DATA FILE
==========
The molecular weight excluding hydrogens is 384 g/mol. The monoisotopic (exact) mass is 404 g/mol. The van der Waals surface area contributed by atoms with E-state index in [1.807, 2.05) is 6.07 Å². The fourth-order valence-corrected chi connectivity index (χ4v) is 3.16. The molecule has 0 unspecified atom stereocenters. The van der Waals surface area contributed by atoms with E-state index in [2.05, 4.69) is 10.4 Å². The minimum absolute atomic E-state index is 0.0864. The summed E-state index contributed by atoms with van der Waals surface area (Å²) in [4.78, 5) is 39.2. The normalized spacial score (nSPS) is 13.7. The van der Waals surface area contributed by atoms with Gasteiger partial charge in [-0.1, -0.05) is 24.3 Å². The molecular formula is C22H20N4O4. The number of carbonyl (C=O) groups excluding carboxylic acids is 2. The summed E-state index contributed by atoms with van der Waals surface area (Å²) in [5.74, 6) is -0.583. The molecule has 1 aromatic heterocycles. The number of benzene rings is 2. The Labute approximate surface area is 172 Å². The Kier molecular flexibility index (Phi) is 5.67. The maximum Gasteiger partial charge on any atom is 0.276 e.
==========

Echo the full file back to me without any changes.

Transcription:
The molecular weight excluding hydrogens is 384 g/mol. The monoisotopic (exact) mass is 404 g/mol. The van der Waals surface area contributed by atoms with E-state index in [1.807, 2.05) is 6.07 Å². The fourth-order valence-corrected chi connectivity index (χ4v) is 3.16. The molecule has 0 unspecified atom stereocenters. The van der Waals surface area contributed by atoms with E-state index in [2.05, 4.69) is 10.4 Å². The minimum absolute atomic E-state index is 0.0864. The summed E-state index contributed by atoms with van der Waals surface area (Å²) in [4.78, 5) is 39.2. The normalized spacial score (nSPS) is 13.7. The van der Waals surface area contributed by atoms with Gasteiger partial charge in [-0.1, -0.05) is 24.3 Å². The molecular formula is C22H20N4O4. The number of carbonyl (C=O) groups excluding carboxylic acids is 2. The summed E-state index contributed by atoms with van der Waals surface area (Å²) in [5.74, 6) is -0.583. The molecule has 1 aromatic heterocycles. The number of benzene rings is 2. The Labute approximate surface area is 172 Å². The Kier molecular flexibility index (Phi) is 5.67. The maximum Gasteiger partial charge on any atom is 0.276 e.